WASHINGTON — The Department of Defense’s main organization for securing and defending networks worldwide has matured in its five years of existence at organizing its battlespace, leading to more coherent defense, a top official said.

Over the past year, Joint Force Headquarters-DoD Information Networks, the operational arm of U.S. Cyber Command that secures, operates and defends the network, has improved at implementing what its deputy commander calls its command-centric operational framework.

“This refers to the authority and ability to ensure actions are synchronized rapidly in a coordinated, deliberate and purposeful manner,” Brig. Gen. Paul Fredenburgh, said in prepared remarks Dec. 2 for AFCEA TechNet’s virtual conference. “Operationalizing the secure, operate-and-defend mission area is at the heart of outmaneuvering adversaries in the cyber domain as we establish priorities for and direct network operations, security actions and unified defensive efforts across DoDIN. Along with processes and technology, we are working to operationalize all cyberspace operations forces.”

JFHQ-DoDIN was designed to unify network efforts globally. Achieving full operational capability in 2018, its operations have continued to mature overall, especially in the area of integrating intelligence.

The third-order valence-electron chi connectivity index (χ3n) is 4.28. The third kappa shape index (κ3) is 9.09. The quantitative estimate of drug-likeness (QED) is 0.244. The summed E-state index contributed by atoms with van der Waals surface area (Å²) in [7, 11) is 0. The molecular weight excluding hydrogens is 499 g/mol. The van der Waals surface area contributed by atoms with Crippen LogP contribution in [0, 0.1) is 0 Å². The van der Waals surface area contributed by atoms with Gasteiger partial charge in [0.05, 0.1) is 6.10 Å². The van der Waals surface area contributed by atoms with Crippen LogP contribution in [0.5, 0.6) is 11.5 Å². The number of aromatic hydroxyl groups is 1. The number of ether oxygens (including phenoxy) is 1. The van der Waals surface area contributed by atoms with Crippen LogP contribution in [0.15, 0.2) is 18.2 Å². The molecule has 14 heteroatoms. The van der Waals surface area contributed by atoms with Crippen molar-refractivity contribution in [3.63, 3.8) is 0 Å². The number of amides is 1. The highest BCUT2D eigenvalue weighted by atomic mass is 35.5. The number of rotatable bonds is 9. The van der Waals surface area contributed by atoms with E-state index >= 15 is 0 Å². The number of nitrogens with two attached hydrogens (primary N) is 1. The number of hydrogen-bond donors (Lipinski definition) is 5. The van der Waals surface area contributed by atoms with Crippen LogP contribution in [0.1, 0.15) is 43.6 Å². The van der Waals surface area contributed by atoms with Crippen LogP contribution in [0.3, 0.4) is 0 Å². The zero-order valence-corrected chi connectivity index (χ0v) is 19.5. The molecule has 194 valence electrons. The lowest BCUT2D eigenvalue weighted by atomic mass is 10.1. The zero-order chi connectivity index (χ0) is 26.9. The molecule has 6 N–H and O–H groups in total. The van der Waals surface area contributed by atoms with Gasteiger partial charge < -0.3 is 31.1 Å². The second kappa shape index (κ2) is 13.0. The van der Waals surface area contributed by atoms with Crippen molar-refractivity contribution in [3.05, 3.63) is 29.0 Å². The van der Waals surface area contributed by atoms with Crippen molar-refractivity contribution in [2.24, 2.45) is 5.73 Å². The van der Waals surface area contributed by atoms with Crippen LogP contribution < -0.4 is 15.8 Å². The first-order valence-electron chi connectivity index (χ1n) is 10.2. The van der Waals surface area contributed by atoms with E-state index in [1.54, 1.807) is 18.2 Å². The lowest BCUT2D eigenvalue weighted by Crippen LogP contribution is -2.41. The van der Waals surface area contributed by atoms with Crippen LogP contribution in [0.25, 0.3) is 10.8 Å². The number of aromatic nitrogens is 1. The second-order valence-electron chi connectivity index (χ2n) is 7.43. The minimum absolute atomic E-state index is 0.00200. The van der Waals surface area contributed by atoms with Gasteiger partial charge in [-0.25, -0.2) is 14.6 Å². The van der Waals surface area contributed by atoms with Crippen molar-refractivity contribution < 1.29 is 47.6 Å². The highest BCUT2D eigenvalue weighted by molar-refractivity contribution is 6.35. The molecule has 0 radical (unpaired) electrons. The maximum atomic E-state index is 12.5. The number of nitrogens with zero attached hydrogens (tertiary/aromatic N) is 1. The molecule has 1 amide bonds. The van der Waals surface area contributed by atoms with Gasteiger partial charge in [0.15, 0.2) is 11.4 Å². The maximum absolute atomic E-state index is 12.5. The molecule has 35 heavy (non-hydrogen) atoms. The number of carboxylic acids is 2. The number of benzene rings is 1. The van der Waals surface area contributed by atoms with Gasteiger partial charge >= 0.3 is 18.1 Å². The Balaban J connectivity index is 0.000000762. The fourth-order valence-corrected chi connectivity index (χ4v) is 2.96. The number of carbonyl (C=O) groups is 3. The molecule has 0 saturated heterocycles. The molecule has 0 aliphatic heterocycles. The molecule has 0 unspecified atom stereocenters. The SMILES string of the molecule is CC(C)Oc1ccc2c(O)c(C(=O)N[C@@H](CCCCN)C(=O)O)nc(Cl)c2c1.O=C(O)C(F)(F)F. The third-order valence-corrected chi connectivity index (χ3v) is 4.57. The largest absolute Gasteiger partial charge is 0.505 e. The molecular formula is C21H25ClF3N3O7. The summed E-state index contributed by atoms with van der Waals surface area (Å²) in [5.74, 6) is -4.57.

While the office worked to organize its battlespace for the last few years, that effort has come together significantly over this past year, Fredenburgh said. This means organizing portions of the DoDIN, which is made up of several networks and portions, into areas of operation. The DoD has identified specific commanders or directors responsible to secure, operate and defend those areas of operation, 45 in all.

The 45 are broken up among the services, agencies and combatant commands.

JFHQ-DoDIN has integrated four primary frameworks to ensure that networks are secure and that personnel can access the information they need, all of which is underpinned by the command-centric operational framework, Fredenburgh noted.

These four components include:

  • Organizing the battlespace in order to gain unity of command and speed when taking action.
  • Using a cyber risk assessment methodology.
  • Focusing on relevant threats to make informed decisions on the network by using automation and an intelligence-driven methodology.
  • Working with partners across the department to develop a process for addressing requirements to secure the network.

Mark Pomerleau is a reporter for C4ISRNET, covering information warfare and cyberspace.

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